Floating security tools make the cloud more secure

Published 20 April 2010

Cloud computing offers efficiency and economy — but the Achilles Heel of the technology is security; where there is a security need there is a business opportunity, and some companies begin to offer cloud security tools, hoping to enjoy the benefits of first movers

Cloud computing offers efficiency and economy, but IT professionals still worry about the weak security inherent in the technology (see “IT Experts: Security Risks of Cloud Computing Outweigh Benefits,” 12 April 2010 HSNW). Where there is a security need, there is a business opportunity, and securing the cloud is going to be big business.

Some companies hope to enjoy a first-mover advantage. Layer 7 Technologies — an outfit that handles security for XML Web services and what the world now calls clouds — has introduced a new collection of tools for securing and managing sky-high infrastructure and applications.

Cade Metz writes that on Monday, the Canadian company introduced a family of products dubbed CloudSpan, and it spans (just about) everything tagged with the now ubiquitous cloud moniker. It serves “cloud providers” that offer up virtual infrastructure services similar to Amazon EC2, enterprises that run applications atop such services, and companies that merely run Web-based applications like Google Apps or Salesforce.com (Metz notes that software as a service — SaaS — is no longer called software as a service: it is called cloud).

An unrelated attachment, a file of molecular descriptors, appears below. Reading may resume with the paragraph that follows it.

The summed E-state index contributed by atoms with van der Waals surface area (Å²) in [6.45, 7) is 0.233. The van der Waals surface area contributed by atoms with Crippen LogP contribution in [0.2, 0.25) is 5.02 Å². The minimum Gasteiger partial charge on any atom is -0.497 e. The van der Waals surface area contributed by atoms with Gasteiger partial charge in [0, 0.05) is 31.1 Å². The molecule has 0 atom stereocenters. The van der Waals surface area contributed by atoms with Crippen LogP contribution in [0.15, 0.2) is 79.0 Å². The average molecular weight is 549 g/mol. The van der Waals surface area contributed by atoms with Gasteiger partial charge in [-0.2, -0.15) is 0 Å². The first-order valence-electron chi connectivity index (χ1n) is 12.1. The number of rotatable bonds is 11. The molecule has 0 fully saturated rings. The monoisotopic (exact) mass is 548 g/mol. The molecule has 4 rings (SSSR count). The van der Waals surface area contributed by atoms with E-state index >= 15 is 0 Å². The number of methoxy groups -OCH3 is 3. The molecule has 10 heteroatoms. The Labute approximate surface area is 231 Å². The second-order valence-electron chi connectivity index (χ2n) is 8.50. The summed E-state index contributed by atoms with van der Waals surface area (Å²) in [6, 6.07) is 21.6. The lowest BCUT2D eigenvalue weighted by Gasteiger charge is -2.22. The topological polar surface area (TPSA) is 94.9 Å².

For cloud providers, Layer 7 Technologies’ suite includes something called CloudControl, a way for the provider to oversee access, security, monitoring, and billing for the services it offers up to world+dog. It is available as either a hardware appliance or as a Web service, and it is pitched as a tool not only for an Amazon-like “public clouds” but also the “private clouds” a provider might build on behalf of other businesses.

This is sold to an Amazon or a Rackspace or a telco that are starting to come up with similar offerings,” Scott Morrison, chief architect and VP of engineering at Layer 7, told Metz. “It gives you the ability to define access control policies, manage SLAs into those services, and also to keep track over what’s going on for billing purposes.”

For enterprises running applications atop a cloud — be it public or private — Layer 7 offers CloudProtect. If you deploy, say, an Oracle database on Amazon EC2, this provides security around the application itself. “It allows you to take applications and put them into a virtualized application container,” Morrison says. “You don’t have to worry about hardening your operating system, configuring it, putting up the firewalls, making sure it’s patch complaint, making sure it shouldn’t be running services it shouldn’t. You install your application on one of our devices and all of the communications go through our single policy-control point.”

Then there is CloudConnect, which secures SaaS application like Google Apps or Salesforce.com. “This provides single sign-on and security for all your SaaS cloud applications.”

All three products in the CloudSpan suite are available as of right now. You can learn more here.

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